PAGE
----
Something for Everyone to Hate
State Sen. Bill Finkbeiner (R-Woodinville) has proposed an amendment to this year’s Regional Transportation Investment District legislation that both road warriors and environmentalists regard as a poison pill. The amendment would make Sound Transit (i.e., light rail) and RTID (i.e., roads) codependent: If either failed, both would fail. “There are folks who are all for transit and against roads, and there are folks who are all for roads and against transit,” Finkbeiner explains, “and I just think it’s a poor way to operate to only do one or the other.” If Sound Transit and RTID aren’t linked together, Finkbeiner says, “the environmentalists are going to come out against RTID,” causing it to fail in Seattle. At the same time, Finkbeiner says, “a lot of people on the east side of [Lake Washington] wouldn’t support Sound Transit if it was free.”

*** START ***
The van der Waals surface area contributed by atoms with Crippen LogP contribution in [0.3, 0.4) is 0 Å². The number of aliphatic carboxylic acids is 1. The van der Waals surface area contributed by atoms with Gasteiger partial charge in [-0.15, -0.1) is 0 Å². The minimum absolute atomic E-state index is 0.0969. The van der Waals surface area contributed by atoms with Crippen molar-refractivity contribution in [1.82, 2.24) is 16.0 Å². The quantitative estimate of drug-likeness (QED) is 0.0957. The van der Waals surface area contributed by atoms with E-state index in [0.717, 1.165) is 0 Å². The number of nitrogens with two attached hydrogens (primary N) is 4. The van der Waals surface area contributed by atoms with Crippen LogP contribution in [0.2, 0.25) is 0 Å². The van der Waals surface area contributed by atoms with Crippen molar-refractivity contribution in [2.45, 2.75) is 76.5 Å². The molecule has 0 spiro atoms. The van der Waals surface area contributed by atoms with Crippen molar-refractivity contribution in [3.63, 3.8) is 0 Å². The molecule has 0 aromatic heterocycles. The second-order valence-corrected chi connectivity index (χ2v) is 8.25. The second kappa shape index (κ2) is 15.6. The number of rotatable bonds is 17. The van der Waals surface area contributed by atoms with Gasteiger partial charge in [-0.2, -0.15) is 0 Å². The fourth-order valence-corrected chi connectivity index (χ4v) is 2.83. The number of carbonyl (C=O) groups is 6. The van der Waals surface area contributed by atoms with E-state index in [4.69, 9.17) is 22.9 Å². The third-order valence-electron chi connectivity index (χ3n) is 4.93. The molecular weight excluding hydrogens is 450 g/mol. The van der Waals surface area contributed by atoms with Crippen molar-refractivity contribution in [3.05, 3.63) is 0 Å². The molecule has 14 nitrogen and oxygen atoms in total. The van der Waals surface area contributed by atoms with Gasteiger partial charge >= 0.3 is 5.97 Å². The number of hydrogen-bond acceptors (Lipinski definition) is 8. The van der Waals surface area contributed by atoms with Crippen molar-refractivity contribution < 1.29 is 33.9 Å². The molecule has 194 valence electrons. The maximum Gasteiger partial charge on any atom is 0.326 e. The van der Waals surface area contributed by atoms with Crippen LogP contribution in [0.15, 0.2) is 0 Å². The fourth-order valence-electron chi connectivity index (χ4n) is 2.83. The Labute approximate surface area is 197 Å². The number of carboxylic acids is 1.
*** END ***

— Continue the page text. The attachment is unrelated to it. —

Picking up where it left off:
He’s right, of course: environmentalists like the Transportation Choices Coalition, Washington Conservation Voters, and FutureWise oppose RTID because it doesn’t fund transit operations, relies heavily on regressive sales tax, and forces Sound Transit onto the same ballot as RTID. They see RTID as an albatross that will drag Sound Transit down, sinking both proposals. Roads supporters like former state Sen.-turned-roads-lobbyist Jim Horn, meanwhile, view Sound Transit as a waste of money that could be better spent on roads, and see Sound Transit as an albatross that will drag RTID down… sinking both proposals.